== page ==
Washington’s Mounting Interest in the High-Tech Industry’s Diversity Efforts

Over the last few months, federal
policy-makers have engaged in what appears to be a highly-orchestrated campaign
aimed directly at clamping down high-tech industry.  The two agencies
responsible for enforcing federal Equal Employment Opportunity (EEO) laws have
intensified their focus on the technology sector’s diversity, inclusion and
affirmative action efforts in recent weeks, while members of Congress have
begun demanding change.

In addition, the White House has
coordinated two summits where the
lack of diversity in the booming tech sector may further escalate federal
policy makers’ interest.  These recent and upcoming activities, which we
have detailed below, appear to be laying the ground work for additional federal

  • OFCCP – The U.S. Department of Labor?s Office of Federal Contract Compliance Programs (OFCCP) has been targeting the technology industry.  Over the last year, a number of industry stalwarts have experienced far more extensive and burdensome OFCCP evaluations than in the past.

  • EEOC – On May 18, the Equal Employment Opportunity Commission (EEOC) held a public meeting focused on diversity and inclusion in the technology industry.  Following the meeting the agency released a report, ?Diversity in High Tech.? 

  • Congressional Black Caucus Letter – On May 25, 2016, the Congressional Black Caucus sent a letter to the U.S. Secretary of Labor Tom Perez calling for increased diversity in the technology industry and demanding greater scrutiny of industry government contractors? employment of African Americans. 

  • Tri Caucus Resolution – On June 2, 2016, the Tri-Caucus, the Congressional Black Caucus, Hispanic Caucus and Asia Pacific Caucus, introduced a non-binding resolution declaring Congress?s support of efforts to increase diversity and inclusion and to eliminate barriers faced by people of color and other underrepresented groups in the technology sector.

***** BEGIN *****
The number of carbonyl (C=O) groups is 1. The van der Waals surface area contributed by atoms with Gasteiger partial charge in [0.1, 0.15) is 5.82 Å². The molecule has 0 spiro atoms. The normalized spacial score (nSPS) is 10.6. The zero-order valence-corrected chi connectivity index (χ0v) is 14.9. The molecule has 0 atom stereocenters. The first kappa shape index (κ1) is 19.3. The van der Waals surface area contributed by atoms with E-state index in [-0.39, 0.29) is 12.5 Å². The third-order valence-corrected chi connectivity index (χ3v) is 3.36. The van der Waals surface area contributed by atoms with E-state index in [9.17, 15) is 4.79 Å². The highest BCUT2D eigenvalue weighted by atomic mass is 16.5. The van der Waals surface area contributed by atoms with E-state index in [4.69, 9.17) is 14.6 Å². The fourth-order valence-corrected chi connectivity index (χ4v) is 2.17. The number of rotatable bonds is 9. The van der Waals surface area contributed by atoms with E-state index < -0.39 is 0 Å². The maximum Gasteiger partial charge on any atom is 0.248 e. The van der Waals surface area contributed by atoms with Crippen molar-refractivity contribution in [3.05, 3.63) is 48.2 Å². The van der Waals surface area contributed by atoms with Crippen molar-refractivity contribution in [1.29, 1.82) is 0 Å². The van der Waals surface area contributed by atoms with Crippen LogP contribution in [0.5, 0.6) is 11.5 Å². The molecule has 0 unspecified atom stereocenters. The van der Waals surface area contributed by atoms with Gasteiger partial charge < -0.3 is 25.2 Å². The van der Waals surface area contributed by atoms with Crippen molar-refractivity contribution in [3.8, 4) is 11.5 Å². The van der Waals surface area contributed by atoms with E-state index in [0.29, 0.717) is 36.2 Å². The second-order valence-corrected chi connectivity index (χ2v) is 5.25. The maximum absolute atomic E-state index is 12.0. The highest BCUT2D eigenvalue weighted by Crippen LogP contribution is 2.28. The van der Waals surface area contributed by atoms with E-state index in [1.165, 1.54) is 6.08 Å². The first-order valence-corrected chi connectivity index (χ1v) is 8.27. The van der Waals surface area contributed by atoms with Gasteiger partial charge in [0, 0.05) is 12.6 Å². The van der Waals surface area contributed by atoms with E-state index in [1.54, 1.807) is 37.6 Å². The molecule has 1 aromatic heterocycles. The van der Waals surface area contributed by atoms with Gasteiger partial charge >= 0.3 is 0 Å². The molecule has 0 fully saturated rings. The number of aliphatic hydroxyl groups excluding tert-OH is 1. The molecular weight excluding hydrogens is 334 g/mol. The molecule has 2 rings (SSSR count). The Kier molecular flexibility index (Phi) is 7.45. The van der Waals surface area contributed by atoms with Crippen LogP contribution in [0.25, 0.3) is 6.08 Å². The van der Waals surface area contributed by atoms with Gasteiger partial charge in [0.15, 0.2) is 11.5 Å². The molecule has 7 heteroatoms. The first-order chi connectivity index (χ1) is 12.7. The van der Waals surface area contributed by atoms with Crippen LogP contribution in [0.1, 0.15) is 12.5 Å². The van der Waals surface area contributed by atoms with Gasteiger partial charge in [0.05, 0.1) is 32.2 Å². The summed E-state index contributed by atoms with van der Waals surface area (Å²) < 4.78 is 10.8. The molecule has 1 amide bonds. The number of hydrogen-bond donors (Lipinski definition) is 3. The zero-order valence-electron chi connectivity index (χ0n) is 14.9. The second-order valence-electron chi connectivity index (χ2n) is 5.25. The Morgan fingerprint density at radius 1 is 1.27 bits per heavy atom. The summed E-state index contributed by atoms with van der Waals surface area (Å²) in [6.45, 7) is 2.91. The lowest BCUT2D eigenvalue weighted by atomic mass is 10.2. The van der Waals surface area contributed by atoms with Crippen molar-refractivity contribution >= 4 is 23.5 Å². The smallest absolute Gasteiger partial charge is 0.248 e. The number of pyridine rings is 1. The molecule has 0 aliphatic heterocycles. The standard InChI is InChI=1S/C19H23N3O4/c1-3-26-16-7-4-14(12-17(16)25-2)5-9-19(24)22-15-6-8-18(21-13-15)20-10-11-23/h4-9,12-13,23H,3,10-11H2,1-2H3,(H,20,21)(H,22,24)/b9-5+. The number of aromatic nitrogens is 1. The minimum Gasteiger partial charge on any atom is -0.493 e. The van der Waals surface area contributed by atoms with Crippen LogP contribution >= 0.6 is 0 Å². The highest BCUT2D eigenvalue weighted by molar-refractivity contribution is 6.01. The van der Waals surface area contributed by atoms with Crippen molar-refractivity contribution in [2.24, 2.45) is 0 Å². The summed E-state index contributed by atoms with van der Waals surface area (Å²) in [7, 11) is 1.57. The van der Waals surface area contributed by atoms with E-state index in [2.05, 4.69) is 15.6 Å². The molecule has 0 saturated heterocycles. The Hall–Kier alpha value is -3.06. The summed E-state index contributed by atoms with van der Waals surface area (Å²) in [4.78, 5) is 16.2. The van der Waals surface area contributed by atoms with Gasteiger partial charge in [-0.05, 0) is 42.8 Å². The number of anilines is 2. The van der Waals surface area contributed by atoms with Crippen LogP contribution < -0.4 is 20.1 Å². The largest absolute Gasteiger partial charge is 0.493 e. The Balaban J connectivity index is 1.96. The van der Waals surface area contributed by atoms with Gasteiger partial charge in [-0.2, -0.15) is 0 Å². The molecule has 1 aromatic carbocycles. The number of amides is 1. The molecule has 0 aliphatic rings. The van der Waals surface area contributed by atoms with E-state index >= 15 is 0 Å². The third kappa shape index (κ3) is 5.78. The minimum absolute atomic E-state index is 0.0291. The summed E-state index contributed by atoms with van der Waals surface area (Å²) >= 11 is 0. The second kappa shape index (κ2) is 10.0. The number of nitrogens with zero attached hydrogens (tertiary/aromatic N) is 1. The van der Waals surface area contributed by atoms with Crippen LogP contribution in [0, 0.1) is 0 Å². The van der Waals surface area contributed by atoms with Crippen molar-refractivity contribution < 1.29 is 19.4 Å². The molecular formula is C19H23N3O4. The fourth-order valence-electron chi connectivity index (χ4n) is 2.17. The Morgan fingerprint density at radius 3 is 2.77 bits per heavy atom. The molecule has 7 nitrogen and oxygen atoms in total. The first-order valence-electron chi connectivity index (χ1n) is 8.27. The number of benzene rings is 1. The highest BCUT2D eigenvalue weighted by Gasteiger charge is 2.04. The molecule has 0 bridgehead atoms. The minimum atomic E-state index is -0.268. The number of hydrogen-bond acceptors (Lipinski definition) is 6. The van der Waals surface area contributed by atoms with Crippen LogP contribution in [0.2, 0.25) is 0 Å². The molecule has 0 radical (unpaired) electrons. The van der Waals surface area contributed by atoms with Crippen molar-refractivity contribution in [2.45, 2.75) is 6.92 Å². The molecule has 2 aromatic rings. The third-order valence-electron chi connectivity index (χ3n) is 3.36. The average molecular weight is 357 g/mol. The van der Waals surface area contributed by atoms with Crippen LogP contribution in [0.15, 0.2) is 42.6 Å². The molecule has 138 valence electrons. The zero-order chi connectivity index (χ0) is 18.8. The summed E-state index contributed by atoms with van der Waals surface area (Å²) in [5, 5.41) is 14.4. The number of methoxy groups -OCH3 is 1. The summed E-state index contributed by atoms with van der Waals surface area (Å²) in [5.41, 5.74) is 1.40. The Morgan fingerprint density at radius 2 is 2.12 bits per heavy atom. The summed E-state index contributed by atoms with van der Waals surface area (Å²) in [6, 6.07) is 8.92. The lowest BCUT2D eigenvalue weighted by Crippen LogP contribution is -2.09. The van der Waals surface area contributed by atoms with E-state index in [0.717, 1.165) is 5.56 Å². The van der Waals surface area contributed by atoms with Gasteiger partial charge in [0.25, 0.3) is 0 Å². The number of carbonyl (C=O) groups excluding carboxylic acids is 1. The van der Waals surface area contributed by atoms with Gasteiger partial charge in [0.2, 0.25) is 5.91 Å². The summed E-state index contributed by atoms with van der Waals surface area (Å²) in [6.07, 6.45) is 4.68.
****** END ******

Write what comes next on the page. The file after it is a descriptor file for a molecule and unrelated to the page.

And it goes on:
• GAO Study – Although not publicly reported, we are also aware that Congress? investigative arm, the U.S. Government Accountability Office (GAO), is currently working on a report focusing on technology industry EEO matters.

  • United State of Women Summit – On June 14-15, 2016, The White House Council on Women and Girls, the State Department, the U.S. Department of Labor, the Aspen Institute and Civic Nation hosted the ?United State of Women Summit.?  The summit has been described as ?a large-scale effort aimed at rallying together advocates of gender equality to highlight what has been achieved, to identify the challenges that remain, and to chart the course for addressing them.?  It focuses on a number of topics that are highly relevant to the industry?s diversity and inclusion efforts, including equal pay, pay transparency, labor force participation, STEM education, and enhancing investing for female entrepreneurs. 

  • Prior to summit, the White House reached out to employers with an ?Equal Pay Pledge.?  Employers who sign to the pledge agree to conduct an annual company-wide gender pay analysis, review promotion processes and hiring to reduce unconscious bias, and embed equal pay efforts into broader equity.  At the start of the summit, 28 companies including the followingemployers in the high tech industry had signed the pledge: AirBnB, Amazon, Care.com Cisco, Expedia, Glass Door and GoDaddy Salesforce, Slack, Spotify and Pinterest.

  • The 2016 Global Entrepreneurship Summit (GES) –  On June 22-24, President Obama will host the 7th Annual Global Entrepreneurship Summit (GES) at Stanford University.  In announcing the location of the 2016 Summit, President Obama renewed his previous call to action for inclusive entrepreneurship: ?I?m calling on the private sector, foundations, investors, and universities to help us increase opportunities for all entrepreneurs, no matter who they are, where they?re from, or what they look like.?

FortneyScott will continue to track this issue.  For more information, please contact  Leslie Silverman, or the FortneyScott attorney with whom you work.